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After a recent heated debate over Scrum, I realized my problem is that I think of management as a quite unnecessary and redundant activity in a fully agile team. I believe a mature Agile team does not require management or any non-technical decision making process whatsoever. To my (apparently erring) eyes it is more than obvious that the only one suitable and capable of managing a mature development team is their coach (who is the most technically competent colleague with proper communication skills). I can't imagine how a Scrum master can contribute to such a team.

I am having great difficulty realizing and understanding the value of such things in Scrum and the manager as someone who is not a veteran developer but is well skilled in planning the production cycles when a coach exists in the team. What does that even mean? How on earth can someone with no edge-skills of development manage a highly technical team? Perhaps management here means something else?

I see management as a total waste of time and a by-product of immaturity. In my understanding a mature team is fully self-managing. Apparently I'm mistaken since many great people say the contrary but I can't convince myself.

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nothing can replace good management, inanimate objects can replace poor management. –  Ryathal Sep 25 '12 at 17:52
    
@Ryathal Thanks for the larf, so true. –  Jimmy Hoffa Sep 25 '12 at 18:00
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Even if the team is self-managing, you want a manager to keep the other managers from interfering with the self-managing team. –  Wyatt Barnett Sep 25 '12 at 18:53
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You need to define what kind of management, Scrum Master? Project Manager? Product Manager? Director? Just because you can't see what they are doing for you and your team doesn't mean they are useless to the organization. You work for a place of business and the people with the money on the line need to know whats happening on the ground. Management is for them, not necessarily for you. –  maple_shaft Sep 26 '12 at 2:39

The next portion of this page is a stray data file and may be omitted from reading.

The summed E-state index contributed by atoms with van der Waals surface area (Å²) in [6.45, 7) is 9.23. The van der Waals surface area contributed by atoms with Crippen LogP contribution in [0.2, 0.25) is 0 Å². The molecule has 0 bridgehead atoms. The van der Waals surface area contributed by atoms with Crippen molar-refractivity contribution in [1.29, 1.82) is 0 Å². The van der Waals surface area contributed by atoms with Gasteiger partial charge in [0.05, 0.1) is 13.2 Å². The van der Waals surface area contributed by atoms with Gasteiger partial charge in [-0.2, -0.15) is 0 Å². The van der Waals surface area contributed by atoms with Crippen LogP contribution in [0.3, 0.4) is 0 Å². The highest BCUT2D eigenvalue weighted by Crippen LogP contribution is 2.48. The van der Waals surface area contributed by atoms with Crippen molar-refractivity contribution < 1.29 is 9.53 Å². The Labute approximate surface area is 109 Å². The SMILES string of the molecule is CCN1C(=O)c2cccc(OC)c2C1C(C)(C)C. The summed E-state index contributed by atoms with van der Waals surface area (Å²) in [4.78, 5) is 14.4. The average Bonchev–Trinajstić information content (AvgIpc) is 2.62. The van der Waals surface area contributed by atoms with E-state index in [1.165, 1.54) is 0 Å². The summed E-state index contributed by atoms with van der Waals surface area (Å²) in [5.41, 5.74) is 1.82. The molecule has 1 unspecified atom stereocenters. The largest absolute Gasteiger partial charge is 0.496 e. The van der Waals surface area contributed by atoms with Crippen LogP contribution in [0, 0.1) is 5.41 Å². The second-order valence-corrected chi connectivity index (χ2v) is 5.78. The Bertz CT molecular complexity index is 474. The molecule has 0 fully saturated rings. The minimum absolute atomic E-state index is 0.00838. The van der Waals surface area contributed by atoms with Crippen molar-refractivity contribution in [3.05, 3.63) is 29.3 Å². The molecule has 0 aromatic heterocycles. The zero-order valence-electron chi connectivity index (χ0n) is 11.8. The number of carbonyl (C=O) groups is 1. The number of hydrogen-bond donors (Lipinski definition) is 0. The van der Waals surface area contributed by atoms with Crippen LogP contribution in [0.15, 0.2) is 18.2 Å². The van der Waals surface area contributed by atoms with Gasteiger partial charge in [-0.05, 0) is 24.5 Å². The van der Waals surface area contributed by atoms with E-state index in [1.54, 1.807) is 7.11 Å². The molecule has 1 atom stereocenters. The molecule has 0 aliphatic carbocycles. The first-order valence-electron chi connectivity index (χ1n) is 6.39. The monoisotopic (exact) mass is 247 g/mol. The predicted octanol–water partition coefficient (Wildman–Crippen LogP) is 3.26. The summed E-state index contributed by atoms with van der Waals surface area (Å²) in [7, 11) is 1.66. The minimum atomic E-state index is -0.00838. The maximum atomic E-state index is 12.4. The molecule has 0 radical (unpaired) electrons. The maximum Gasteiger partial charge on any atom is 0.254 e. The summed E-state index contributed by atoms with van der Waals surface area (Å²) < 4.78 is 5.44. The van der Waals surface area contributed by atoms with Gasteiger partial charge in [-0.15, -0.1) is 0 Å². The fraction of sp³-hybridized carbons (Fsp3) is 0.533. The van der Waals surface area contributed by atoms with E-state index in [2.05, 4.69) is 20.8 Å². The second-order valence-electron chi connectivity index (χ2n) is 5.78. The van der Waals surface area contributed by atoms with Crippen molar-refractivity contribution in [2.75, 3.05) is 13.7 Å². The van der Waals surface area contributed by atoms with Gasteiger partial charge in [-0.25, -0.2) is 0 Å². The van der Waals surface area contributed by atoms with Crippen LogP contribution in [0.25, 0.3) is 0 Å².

@WyattBarnett You can have a very intimidating senior dev that everyone is afraid of, and thus stay out of your team's business. It worked awesome in my last job. We got so much done! –  MrFox Sep 26 '12 at 16:24
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8 Answers

You're making a number of mistakes here.

The first one is assuming that a Scrum Master is a manager. They're not. They're basically an administrator-cum-facilitator. They make sure things happen on the Scrum schedule, but they don't have to tell you how to, if you're a fully-mature Agile team. It mostly just happens.

But they don't monitor the quality of your work or sign your holidays off or anything like that. Nor do they manage the product or project; that's done by other people.

The bigger mistake you're making is assuming that you can go from the situation you've described in other questions ("Developers are far from capable of doing agile programming practices at the moment. No unit tests, no pair programmings, no CI (huh? what is it?) ... you get the idea.") to "fully-mature Agile team" overnight. That's simply not possible. Forget it. Don't even try.

If overnight results is what you want, look to more structured project-management approaches. And hire some managers.

If the business wants you to be Agile, it takes time, it takes culture change. And yes, at first, when you're in the Chaotic Stage of improvement, it's going to require management. Whether that be an individual or a group, someone's going to have to make some decisions.

You need a person or group to be responsible for taking a look at the bigger picture, explaining the current situation to both the developers and the business, and explaining the options you have for improvement, figuring out what the business needs and then guiding people through it.

It's going to be a long time before you can call yourselves a fully-mature Agile team and self-manage. Most teams never get there.